In 2013, the fresh Melbourne recruit headed down from his home in Queensland to rugby league’s isolated, Victorian outpost where careers either come to be reignited or, like Welch, born.

The Storm system has become synonymous with hard work, determination, attention to detail, pain and a concentration on developing talent rather than buying it.

Welch was another one of those blank canvases Melbourne looks for. A hard working player still raw enough to fashion into the rugby league machine that is the Storm.

“I went into the Under 20s program which was amazing for me. I was playing in the centres so I had so much physical development to do to be able to play through the middle. So going down as a part timer, but it’s a full time load, it was really tough.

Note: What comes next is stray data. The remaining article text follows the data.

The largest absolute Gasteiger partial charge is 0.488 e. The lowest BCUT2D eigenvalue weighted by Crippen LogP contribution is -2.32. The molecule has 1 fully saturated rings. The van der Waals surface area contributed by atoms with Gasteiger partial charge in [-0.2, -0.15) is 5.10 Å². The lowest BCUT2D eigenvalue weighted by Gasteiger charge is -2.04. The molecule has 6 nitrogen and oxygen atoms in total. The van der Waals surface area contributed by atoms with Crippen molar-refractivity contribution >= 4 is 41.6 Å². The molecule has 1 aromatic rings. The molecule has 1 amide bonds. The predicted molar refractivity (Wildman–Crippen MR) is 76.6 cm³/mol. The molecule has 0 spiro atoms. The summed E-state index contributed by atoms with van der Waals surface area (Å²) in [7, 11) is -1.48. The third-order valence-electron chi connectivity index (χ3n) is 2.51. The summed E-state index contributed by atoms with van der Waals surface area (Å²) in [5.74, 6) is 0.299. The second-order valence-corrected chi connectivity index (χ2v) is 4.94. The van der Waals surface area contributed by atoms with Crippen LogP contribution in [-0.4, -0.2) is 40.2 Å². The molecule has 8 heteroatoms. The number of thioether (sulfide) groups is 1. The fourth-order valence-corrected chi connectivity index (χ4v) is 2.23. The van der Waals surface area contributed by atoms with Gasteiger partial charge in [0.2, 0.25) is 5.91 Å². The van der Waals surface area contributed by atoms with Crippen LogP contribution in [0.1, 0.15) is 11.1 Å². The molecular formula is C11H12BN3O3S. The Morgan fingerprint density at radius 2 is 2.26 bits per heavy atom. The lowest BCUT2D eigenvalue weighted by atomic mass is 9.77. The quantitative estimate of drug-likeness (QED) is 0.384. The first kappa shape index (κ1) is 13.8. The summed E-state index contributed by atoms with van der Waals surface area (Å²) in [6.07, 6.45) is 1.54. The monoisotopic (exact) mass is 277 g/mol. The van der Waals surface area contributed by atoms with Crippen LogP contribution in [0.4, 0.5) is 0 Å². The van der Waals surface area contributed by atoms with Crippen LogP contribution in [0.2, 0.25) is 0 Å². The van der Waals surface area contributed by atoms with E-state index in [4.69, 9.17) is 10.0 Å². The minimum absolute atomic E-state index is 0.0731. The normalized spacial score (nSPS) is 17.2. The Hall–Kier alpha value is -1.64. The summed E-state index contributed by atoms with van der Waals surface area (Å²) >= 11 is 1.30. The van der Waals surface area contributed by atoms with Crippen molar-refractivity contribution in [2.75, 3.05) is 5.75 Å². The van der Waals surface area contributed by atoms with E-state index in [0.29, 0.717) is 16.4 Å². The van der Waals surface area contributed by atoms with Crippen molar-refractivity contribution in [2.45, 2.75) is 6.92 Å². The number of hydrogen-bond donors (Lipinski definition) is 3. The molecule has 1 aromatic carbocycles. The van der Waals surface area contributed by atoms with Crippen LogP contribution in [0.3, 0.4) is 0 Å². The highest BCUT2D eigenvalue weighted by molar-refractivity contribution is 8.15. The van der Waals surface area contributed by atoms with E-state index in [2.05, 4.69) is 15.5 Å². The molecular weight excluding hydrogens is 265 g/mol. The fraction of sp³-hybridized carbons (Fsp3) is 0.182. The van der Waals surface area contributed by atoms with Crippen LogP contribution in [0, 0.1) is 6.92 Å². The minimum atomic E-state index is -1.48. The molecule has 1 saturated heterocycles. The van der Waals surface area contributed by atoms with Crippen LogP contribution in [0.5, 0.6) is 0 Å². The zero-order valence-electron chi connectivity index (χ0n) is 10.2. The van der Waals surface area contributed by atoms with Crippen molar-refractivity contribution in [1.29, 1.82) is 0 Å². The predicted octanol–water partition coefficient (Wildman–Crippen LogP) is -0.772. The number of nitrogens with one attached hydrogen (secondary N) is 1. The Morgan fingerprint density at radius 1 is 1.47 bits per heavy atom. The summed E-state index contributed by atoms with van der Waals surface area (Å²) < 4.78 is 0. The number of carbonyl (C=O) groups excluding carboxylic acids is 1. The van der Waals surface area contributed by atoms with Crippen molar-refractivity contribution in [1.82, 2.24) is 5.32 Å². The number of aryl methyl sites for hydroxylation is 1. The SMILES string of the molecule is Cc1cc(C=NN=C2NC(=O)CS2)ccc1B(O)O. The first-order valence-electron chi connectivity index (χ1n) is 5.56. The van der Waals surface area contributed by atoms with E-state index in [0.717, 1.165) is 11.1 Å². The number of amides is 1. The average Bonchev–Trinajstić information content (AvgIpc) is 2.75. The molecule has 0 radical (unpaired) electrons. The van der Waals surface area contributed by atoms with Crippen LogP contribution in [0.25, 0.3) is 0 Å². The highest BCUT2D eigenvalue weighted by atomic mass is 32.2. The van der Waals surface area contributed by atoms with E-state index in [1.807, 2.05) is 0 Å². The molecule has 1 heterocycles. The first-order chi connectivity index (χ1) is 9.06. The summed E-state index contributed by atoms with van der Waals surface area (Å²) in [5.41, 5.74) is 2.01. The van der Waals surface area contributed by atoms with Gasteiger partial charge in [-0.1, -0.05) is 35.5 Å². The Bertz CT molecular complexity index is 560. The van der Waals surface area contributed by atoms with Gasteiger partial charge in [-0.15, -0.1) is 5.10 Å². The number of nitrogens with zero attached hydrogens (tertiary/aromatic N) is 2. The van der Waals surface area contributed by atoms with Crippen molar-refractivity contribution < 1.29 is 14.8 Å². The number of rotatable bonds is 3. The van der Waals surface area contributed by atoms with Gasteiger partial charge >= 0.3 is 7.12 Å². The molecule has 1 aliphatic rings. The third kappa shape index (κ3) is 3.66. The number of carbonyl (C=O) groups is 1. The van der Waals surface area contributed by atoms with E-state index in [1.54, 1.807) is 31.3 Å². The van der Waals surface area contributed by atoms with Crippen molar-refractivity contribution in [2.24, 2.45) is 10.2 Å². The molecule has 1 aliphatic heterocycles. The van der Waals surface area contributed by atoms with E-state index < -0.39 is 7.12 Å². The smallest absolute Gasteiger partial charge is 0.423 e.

“I still say that first pre-season was tougher than any NRL pre-season I’ve had. We had a guy called Adrian Jimenez, his nickname is “Cholo”, and if you could get to first grade from 20s at the Storm when he was in charge, you knew you were tough enough to make it.”

During the days of the Under 20s or the National Youth Competition as it was officially known, players were asked to both train and either work or study during the day. For Welch that meant 5 a.m. wakeups in the cold Victorian air in the middle of winter, heading to training, then to work, then more training.

For a Queensland boy accustomed to mild winters, the change was tough but worth it.

“That was pretty tough when you’re waking up at five to do gym, then go off and work, then come back and train at night. Particularly in winter when it’s bloody cold. So it was a really good grounding, those two years coming in and then moving into the first grade side. “

Helping to uphold Melbourne’s standards and bring through the next generation were three players by the names of Cameron Smith, Billy Slater and Cooper Cronk.

By 2013 they had won a premiership, multiple State of Origin titles, had represented Australia and were gearing up to win the 2013 Rugby League World Cup later that year.